Accused Cape Town clergy rapist’s tribunal hearing postponed to July due to Covid-19 outbreak


A diocese of Cape Town tribunal set today to hear charges of rape leveled against the Rev. Melvin Booysen by another priest has been postponed due to one of the lawyers involved in the case testing positive for Covid-19. Scheduled for June 28, the tribunal chaired by the Rt. Rev. Peter Lee, has been adjourned until July 21.

The Rev. June Dolley Major has been waiting for almost twenty years to receive justice from the church and from the civil authorities. Last October, the Anglican Safe and Inclusive Church Commission heard testimony today from Ms. Major, reviewing her allegation that she had been raped by another priest in 2002 when she was a student at the College of the Transfiguration — the church’s provincial seminary.  

Ms Major’s complaint was ignored by church leaders for several years. It was only after she staged a hunger strike outside the home of Archbishop Thabo Makgoba last year, did the church launch an investigation, with a formal written complaint lodged with the commission on 8 July 2020. In April 2021 the church’s review board concluded there was prima facie evidence of misconduct by Mr. Booysen, and a tribunal hearing was scheduled.

Ms Major has also launched a civil lawsuit seeking R6 million for loss of income and damages. Speaking to Jacaranda FM, she spoke of her frustration with pursuing justice.   ““If you go to the [state labor relations board] and you report anything that happens within the church as a priest, I was told that I’m employed by God and you cannot sue God. This is what these priests hold on to, that you cannot sue God. They feel that the law of the church is above the law of the land.”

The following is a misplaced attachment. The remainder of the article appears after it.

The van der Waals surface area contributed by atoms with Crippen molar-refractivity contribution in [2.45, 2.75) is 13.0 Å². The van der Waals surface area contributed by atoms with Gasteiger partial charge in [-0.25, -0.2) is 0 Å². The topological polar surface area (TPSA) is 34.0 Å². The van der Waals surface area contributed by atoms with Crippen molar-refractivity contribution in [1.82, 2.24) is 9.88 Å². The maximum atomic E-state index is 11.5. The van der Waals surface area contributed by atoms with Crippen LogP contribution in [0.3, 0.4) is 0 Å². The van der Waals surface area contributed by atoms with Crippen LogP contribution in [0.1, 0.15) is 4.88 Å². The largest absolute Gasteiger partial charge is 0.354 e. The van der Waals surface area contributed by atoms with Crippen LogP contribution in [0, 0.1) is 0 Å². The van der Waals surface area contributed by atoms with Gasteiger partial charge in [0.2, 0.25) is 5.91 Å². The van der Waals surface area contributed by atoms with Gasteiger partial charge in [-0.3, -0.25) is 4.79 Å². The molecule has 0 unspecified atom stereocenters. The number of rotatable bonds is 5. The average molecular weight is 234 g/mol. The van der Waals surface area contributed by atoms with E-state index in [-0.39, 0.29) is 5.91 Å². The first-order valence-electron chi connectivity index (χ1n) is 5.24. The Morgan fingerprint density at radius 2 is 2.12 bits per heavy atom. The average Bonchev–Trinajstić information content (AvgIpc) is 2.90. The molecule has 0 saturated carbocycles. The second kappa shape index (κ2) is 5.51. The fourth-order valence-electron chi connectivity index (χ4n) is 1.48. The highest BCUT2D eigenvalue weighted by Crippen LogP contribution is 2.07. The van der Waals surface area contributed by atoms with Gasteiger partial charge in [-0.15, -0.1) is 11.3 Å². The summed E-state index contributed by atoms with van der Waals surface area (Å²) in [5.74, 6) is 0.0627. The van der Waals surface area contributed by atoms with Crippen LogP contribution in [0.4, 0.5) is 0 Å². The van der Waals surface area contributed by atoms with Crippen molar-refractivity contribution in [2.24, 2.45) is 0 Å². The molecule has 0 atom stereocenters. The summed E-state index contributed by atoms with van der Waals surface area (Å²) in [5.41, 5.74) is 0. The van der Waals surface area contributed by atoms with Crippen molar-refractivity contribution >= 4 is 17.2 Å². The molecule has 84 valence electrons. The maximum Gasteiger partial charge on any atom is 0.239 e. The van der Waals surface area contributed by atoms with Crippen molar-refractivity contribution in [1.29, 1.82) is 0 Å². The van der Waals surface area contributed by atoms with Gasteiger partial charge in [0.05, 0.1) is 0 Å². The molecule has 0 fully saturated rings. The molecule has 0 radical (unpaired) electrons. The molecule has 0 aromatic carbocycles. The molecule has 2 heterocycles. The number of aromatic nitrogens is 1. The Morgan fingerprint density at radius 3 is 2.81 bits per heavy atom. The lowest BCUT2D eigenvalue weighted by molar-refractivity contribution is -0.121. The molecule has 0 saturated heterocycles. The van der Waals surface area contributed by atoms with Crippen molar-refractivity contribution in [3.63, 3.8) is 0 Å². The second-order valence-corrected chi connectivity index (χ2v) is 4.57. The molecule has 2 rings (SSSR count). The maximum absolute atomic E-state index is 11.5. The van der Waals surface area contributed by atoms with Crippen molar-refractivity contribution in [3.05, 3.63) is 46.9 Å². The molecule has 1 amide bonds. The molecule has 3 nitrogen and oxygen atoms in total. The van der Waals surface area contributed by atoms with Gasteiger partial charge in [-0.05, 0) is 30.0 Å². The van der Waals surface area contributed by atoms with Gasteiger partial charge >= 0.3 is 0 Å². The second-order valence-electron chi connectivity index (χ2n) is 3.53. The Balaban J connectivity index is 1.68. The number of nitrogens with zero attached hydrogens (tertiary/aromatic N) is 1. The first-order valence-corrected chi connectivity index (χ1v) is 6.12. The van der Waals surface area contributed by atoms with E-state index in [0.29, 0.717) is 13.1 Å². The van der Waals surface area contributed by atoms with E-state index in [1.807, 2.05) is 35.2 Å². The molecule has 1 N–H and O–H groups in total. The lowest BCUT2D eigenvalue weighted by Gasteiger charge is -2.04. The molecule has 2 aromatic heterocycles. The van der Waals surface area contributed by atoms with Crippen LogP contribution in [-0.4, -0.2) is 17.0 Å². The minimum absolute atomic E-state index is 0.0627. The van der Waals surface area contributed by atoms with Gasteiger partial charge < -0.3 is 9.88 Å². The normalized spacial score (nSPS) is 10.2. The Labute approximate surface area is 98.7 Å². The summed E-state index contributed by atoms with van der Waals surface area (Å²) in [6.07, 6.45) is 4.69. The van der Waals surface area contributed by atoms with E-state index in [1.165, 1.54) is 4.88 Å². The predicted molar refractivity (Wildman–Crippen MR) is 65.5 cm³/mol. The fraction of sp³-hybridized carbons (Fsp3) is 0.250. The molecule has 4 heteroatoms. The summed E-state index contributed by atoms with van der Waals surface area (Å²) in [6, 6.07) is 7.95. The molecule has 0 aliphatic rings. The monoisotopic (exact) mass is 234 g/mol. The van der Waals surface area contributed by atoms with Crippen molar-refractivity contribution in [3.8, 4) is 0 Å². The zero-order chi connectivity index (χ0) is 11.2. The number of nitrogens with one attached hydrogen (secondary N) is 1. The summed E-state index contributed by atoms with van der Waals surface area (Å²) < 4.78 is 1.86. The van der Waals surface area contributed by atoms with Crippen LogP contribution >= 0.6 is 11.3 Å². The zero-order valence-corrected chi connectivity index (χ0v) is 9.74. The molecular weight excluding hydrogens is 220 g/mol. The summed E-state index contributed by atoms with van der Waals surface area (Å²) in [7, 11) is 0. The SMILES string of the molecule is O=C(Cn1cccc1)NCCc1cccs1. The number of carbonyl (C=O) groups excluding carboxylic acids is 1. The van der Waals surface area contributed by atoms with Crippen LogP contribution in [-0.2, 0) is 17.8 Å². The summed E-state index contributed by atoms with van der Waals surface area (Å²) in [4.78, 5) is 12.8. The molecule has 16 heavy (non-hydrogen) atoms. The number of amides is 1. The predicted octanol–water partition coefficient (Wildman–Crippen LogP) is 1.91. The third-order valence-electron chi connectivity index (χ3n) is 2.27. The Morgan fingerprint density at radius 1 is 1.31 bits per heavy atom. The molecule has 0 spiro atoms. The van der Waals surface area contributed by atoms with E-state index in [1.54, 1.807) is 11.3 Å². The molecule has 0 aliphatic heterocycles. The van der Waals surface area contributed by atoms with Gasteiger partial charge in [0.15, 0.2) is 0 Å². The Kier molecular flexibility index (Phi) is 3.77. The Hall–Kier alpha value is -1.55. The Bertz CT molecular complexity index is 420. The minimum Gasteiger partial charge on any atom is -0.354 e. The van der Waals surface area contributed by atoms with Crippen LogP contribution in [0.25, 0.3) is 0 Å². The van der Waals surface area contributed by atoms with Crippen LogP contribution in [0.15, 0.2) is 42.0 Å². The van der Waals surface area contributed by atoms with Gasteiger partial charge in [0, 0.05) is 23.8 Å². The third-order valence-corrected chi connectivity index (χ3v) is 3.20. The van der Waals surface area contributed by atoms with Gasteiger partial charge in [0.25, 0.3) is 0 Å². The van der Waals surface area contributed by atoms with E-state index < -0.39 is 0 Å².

Ms. Major has been harshly criticized by church leaders for publicizing her rape, and have suggested she has an ulterior motive. Writing on social media in August 2020 after Ms Major’s hunger strike, the Rev Canon Barney Pityana, former rector of the College of the Transfiguration in Grahamstown from 2011 until 2014,  said her campaign was diabolical and satanic and the church should tell her to “go to hell”.

However, Ms Major has received the support of women’s groups in her campaign for justice in her fight to end the cover-up culture that is said to dominate the South African church in matters of sexual abuse and misconduct.